The battle cry among all those dedicated to the well being of our companions parrots is: "Don't buy an unweaned bird" —and for a reason: Doing so clearly supports those who are in this business without regard to for the well-being of the creatures. We all should know the difference between a good breeder who cares for the birds and a bad, unscrupulous breeder. The entire future relationship between the buyer and the bird may very well depend on the breeder. A good breeder will never sell an unweaned bird and the bad breeder should be put out of business.
 

Beasley

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It sounds like Adelie is already weaning herself, why rush her when she is almost there? If she’s healthy, happy and exploring eating new food, todo bien!
 

tka

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Eh, she's doing it but in her own sweet time. I suspect you'll have to keep the night feed for a while longer because it's a comfort thing.

You're raising a sweet, confident, happy bird who feels utterly secure around you. There's no point in putting her through the stress of forcibly withdrawing food from her just because she's not conforming to someone else's timetable.
 

sunnysmom

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I've never dealt with babies but I remember a respected breeder from a cockatiel forum that I used to belong to talking about her one baby tiel not weaning for I think almost 5 months (tiels usually wean at 8-10 weeks). I remember because her daughter made him a little tie for "graduating" to a big bird when he finally weaned. So, I took from that, they wean when they're ready. I wouldn't force it. :)
 

Begone

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No.
But if you think she will handle without that morning food, you can give her a small amount and then the rest in a bowl that is placed next to her. Just to see what happens.
If she is changing behavior go back to what you did. And also feed her if she begs for it.
 

Zara

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It sounds like Adelie is already weaning herself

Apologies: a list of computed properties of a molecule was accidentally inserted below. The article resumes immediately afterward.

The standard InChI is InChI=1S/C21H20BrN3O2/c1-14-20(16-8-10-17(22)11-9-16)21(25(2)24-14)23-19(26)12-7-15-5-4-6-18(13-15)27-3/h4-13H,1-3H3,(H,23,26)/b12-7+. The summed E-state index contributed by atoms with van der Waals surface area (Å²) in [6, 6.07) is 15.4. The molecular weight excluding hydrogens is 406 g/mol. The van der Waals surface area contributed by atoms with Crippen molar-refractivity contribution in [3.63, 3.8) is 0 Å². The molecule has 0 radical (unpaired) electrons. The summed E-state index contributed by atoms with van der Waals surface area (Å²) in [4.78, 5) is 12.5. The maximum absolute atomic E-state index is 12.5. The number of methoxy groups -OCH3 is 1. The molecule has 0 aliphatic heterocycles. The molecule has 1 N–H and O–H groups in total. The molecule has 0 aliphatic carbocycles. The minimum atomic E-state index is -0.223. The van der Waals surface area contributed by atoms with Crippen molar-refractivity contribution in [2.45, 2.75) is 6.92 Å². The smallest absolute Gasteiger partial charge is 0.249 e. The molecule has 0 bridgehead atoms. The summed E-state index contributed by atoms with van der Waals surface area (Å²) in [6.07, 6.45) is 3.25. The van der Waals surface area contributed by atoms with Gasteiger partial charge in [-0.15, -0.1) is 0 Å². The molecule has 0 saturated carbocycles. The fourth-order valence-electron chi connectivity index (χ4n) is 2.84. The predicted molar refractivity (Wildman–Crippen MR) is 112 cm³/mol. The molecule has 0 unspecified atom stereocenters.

That is what is seems like. this morning she only had a few ml of food. At night she still eats a fair amount.

There's no point in putting her through the stress of forcibly withdrawing food from her just because she's not conforming to someone else's timetable.
The vet knows I´m home most of the day because it was brought up in RE to the physio in the prev. consult. So conforming to my timetable is not an issue. I have all the time in the world for Adelie. He was quite solid that a bird must wean by XYZ week. He said ¨2.5months¨ so that is 10 weeks, which is about 2 weeks after the ¨norm¨ but still, he´s putting a time limit on weaning.

I would understand the problem if I was only offering formula and there was no food, seeds, water, veg avail. for her. But she has all of that plus her formula, and she chooses what she wants.



Thanks for the reassurance everyone.
I was already intending to stick to how we was doing this. She is almost an adult now, her adult plumage is growing in. (I think the moult has driven the loss of desire for the morning feed).
Obviously it is a little disheartnening to hear the vet advise me to cut off formula :(
 

tka

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The vet knows I´m home most of the day because it was brought up in RE to the physio in the prev. consult. So conforming to my timetable is not an issue. I have all the time in the world for Adelie. He was quite solid that a bird must wean by XYZ week. He said ¨2.5months¨ so that is 10 weeks, which is about 2 weeks after the ¨norm¨ but still, he´s putting a time limit on weaning.
Ah, I meant the vet's timetable - the "she should be weaned by X weeks" thing. I know you will adapt your schedule so you can feed her for as long as she asks for.
 

Beasley

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Obviously it is a little disheartnening to hear the vet advise me to cut off formula :(